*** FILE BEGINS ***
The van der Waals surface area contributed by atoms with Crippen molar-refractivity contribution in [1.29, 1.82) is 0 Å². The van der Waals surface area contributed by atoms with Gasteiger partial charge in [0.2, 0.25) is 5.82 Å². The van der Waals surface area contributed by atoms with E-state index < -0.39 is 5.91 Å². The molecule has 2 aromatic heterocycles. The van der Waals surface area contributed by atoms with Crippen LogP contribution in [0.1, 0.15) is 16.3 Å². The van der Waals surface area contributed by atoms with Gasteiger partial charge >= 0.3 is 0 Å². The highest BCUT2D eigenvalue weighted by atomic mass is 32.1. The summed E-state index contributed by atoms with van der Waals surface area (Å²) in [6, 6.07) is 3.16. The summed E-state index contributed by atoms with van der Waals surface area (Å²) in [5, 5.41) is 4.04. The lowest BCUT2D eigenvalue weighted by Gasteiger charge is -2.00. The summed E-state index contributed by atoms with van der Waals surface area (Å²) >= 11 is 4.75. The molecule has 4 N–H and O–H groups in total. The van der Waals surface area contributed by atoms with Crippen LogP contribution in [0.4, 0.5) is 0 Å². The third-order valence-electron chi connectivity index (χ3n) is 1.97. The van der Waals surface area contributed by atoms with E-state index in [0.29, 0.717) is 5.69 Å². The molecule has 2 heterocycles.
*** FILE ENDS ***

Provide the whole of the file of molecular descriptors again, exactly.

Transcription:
The van der Waals surface area contributed by atoms with Crippen molar-refractivity contribution in [1.29, 1.82) is 0 Å². The van der Waals surface area contributed by atoms with Gasteiger partial charge in [0.2, 0.25) is 5.82 Å². The van der Waals surface area contributed by atoms with E-state index < -0.39 is 5.91 Å². The molecule has 2 aromatic heterocycles. The van der Waals surface area contributed by atoms with Crippen LogP contribution in [0.1, 0.15) is 16.3 Å². The van der Waals surface area contributed by atoms with Gasteiger partial charge >= 0.3 is 0 Å². The highest BCUT2D eigenvalue weighted by atomic mass is 32.1. The summed E-state index contributed by atoms with van der Waals surface area (Å²) in [6, 6.07) is 3.16. The summed E-state index contributed by atoms with van der Waals surface area (Å²) in [5, 5.41) is 4.04. The lowest BCUT2D eigenvalue weighted by Gasteiger charge is -2.00. The summed E-state index contributed by atoms with van der Waals surface area (Å²) >= 11 is 4.75. The molecule has 4 N–H and O–H groups in total. The van der Waals surface area contributed by atoms with Crippen LogP contribution in [0.4, 0.5) is 0 Å². The third-order valence-electron chi connectivity index (χ3n) is 1.97. The van der Waals surface area contributed by atoms with E-state index in [0.29, 0.717) is 5.69 Å². The molecule has 2 heterocycles.